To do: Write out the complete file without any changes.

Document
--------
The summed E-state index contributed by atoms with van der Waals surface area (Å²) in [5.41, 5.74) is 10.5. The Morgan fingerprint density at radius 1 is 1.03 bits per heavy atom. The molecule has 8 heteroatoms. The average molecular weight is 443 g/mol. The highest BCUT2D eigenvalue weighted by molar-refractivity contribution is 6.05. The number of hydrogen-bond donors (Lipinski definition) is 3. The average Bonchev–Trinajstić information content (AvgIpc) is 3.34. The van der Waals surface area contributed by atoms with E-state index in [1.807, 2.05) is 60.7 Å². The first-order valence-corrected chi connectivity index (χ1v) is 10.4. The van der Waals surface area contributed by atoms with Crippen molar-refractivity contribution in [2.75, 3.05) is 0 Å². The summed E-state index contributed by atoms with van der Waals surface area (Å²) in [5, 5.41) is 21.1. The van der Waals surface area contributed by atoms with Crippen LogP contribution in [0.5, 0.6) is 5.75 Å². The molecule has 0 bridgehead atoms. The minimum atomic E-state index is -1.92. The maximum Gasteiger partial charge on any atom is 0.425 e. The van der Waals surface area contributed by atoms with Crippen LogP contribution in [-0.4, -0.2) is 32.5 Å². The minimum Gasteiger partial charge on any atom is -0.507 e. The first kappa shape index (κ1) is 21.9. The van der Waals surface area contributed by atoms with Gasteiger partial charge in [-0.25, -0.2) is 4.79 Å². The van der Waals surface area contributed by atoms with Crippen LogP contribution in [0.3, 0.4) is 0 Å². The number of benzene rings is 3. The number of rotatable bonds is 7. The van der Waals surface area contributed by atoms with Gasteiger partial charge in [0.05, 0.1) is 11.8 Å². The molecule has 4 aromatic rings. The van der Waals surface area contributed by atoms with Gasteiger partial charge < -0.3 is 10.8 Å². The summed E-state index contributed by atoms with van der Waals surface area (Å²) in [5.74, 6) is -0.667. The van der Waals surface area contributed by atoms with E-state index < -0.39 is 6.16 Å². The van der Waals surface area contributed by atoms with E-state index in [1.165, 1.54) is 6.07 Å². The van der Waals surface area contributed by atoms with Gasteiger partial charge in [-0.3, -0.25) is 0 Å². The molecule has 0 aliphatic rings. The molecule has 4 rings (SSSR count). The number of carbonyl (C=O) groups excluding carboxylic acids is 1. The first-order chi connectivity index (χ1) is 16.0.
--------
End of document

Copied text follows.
The summed E-state index contributed by atoms with van der Waals surface area (Å²) in [5.41, 5.74) is 10.5. The Morgan fingerprint density at radius 1 is 1.03 bits per heavy atom. The molecule has 8 heteroatoms. The average molecular weight is 443 g/mol. The highest BCUT2D eigenvalue weighted by molar-refractivity contribution is 6.05. The number of hydrogen-bond donors (Lipinski definition) is 3. The average Bonchev–Trinajstić information content (AvgIpc) is 3.34. The van der Waals surface area contributed by atoms with E-state index in [1.807, 2.05) is 60.7 Å². The first-order valence-corrected chi connectivity index (χ1v) is 10.4. The van der Waals surface area contributed by atoms with Crippen molar-refractivity contribution in [2.75, 3.05) is 0 Å². The summed E-state index contributed by atoms with van der Waals surface area (Å²) in [5, 5.41) is 21.1. The van der Waals surface area contributed by atoms with Crippen LogP contribution in [0.5, 0.6) is 5.75 Å². The molecule has 0 bridgehead atoms. The minimum atomic E-state index is -1.92. The maximum Gasteiger partial charge on any atom is 0.425 e. The van der Waals surface area contributed by atoms with Crippen LogP contribution in [-0.4, -0.2) is 32.5 Å². The minimum Gasteiger partial charge on any atom is -0.507 e. The first kappa shape index (κ1) is 21.9. The van der Waals surface area contributed by atoms with Gasteiger partial charge in [-0.25, -0.2) is 4.79 Å². The van der Waals surface area contributed by atoms with Crippen LogP contribution in [0.3, 0.4) is 0 Å². The number of benzene rings is 3. The number of rotatable bonds is 7. The van der Waals surface area contributed by atoms with Gasteiger partial charge in [0.05, 0.1) is 11.8 Å². The molecule has 4 aromatic rings. The van der Waals surface area contributed by atoms with Gasteiger partial charge < -0.3 is 10.8 Å². The summed E-state index contributed by atoms with van der Waals surface area (Å²) in [5.74, 6) is -0.667. The van der Waals surface area contributed by atoms with E-state index < -0.39 is 6.16 Å². The van der Waals surface area contributed by atoms with E-state index in [1.165, 1.54) is 6.07 Å². The van der Waals surface area contributed by atoms with Gasteiger partial charge in [-0.3, -0.25) is 0 Å². The molecule has 0 aliphatic rings. The molecule has 4 rings (SSSR count). The number of carbonyl (C=O) groups excluding carboxylic acids is 1. The first-order chi connectivity index (χ1) is 16.0.